Although far less well-known today as the Old Alton Bridge’s “GoatMan,” Denton has it’s own ghoul haunting the West Denton bridges of Bonnie Brae known as the “PigMan”. The earliest recorded accounts of the PigMan are from the Rockin’ 50s, an era of hot rods and leather-jacket Greasers memorialized in Happy Days or American Graffiti, when young high school flames would return from the secluded make-out spots in West Denton’s farming country with terrified stories of a grunting, rock-throwing, grotesquely deformed Pig Man. Denton’s newspaper relayed a warning from police to teens and their parents to avoid these spots after numerous reports of vandalism to parked cars and parking couples, but word-of-mouth stories circulated about the malevolently grotesque PigMan that terrified young lovers and unwary travelers who ventured into these rural regions known as “Hog Valley.” Teens breathlessly told of a grunting figure who scurried in the shadows of the creekbed and pelted parked cars with stones, and others told of a man-like creature with glowing red eyes who traveled the roadside with an aggressive pack of grunting wild hogs. The most obvious explanations are that these are pranks played on skittish classmates, or imaginative stories used by clever parents themselves to deter the amorous activities of teens freed by automobiles to find remote spots for discrete experimentation. The stories themselves, however, are revealing for other reasons.
Two versions exist about the origins for the PigMan of Bonnie Brae bridge, one rather traditional and the other far more ominous. The first origin tells of a drifter who was attacked by wild boar as he attempted a shortcut across a farmer’s land. Similar to Werewolf folklore, the bites of cursed or rabid boar then transformed the hapless wanderer into a mad half-man, half-pig creature doomed to roam the creekbeds of Hog Valley, ravenously searching for easy prey like unsuspecting paramours parking on the rural roads outside of town.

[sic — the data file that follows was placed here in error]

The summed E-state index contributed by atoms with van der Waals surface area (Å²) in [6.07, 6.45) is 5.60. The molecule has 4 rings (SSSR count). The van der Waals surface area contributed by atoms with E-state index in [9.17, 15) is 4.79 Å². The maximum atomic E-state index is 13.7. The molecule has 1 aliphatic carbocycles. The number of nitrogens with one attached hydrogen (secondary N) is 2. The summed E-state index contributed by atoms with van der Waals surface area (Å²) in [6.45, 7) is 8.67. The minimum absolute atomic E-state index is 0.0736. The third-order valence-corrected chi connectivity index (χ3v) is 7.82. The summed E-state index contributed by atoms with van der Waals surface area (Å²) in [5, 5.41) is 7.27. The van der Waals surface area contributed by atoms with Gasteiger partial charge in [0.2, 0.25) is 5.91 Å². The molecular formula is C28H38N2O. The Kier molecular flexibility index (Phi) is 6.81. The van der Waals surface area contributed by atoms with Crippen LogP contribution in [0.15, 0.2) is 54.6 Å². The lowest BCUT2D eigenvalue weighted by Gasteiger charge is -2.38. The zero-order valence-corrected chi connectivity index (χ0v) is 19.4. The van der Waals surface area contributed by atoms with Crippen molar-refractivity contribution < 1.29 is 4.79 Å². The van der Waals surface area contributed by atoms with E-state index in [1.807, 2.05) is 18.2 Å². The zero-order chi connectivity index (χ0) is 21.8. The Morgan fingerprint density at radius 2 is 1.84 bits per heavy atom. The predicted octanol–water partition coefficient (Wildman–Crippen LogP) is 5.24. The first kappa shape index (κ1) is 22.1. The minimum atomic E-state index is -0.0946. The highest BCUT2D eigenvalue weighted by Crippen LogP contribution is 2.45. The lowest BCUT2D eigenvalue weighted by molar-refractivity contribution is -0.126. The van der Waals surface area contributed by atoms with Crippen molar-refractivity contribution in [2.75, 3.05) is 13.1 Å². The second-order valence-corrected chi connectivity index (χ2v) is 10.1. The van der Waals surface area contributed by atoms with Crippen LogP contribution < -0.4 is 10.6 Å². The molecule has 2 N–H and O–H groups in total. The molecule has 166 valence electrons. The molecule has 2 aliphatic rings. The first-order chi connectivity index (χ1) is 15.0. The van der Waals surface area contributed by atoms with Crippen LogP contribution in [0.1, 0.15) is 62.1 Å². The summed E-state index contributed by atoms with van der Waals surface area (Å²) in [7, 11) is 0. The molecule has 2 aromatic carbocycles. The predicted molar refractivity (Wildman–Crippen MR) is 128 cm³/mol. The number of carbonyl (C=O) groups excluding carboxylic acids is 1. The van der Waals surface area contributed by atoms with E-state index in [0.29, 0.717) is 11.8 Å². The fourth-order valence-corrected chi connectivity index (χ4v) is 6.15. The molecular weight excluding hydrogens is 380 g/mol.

The second version instead relates an incident tied to local legends of the “Cowboy Mafia” underworld. In this more sinister account, the remote areas of Hog Valley may have concealed sites of illegal drug activities guarded by patrols of motorcycle gangs employed by the infamous Rex Cauble‘s “Cowboy Mafia” of the 60s and 70s. During unknown circumstances that interviewees are reluctant to clarify, a leather-jacketed greaser is said to have been brutally beaten by a biker gang after having his nose cut off and a ‘Glasgow grin’ carved into his face (like the Joker)… a gangland sign that someone has been ‘nosy’ and talking or ‘squealing’ to police. Horribly disfigured and unable to function in polite society, this “PigMan” was forced to roam the rural countryside foraging for food, sometimes raiding hog slop or taking shelter in barns, sheds, and under bridges in anonymity except for an occasional frightening encounter. A far more tragic figure than the more fantastic version, this PigMan story is also clearly a cautionary tale for Dentonites who might cross paths with the very real and infamously ruthless Cowboy Mafia of North Texas. Like other variations of this urban legend, PigMan embodies and literalizes actual community anxieties or dangers. More chilling details from oral testimonies will be revealed during the DENTON HAUNTS GHOST TOUR!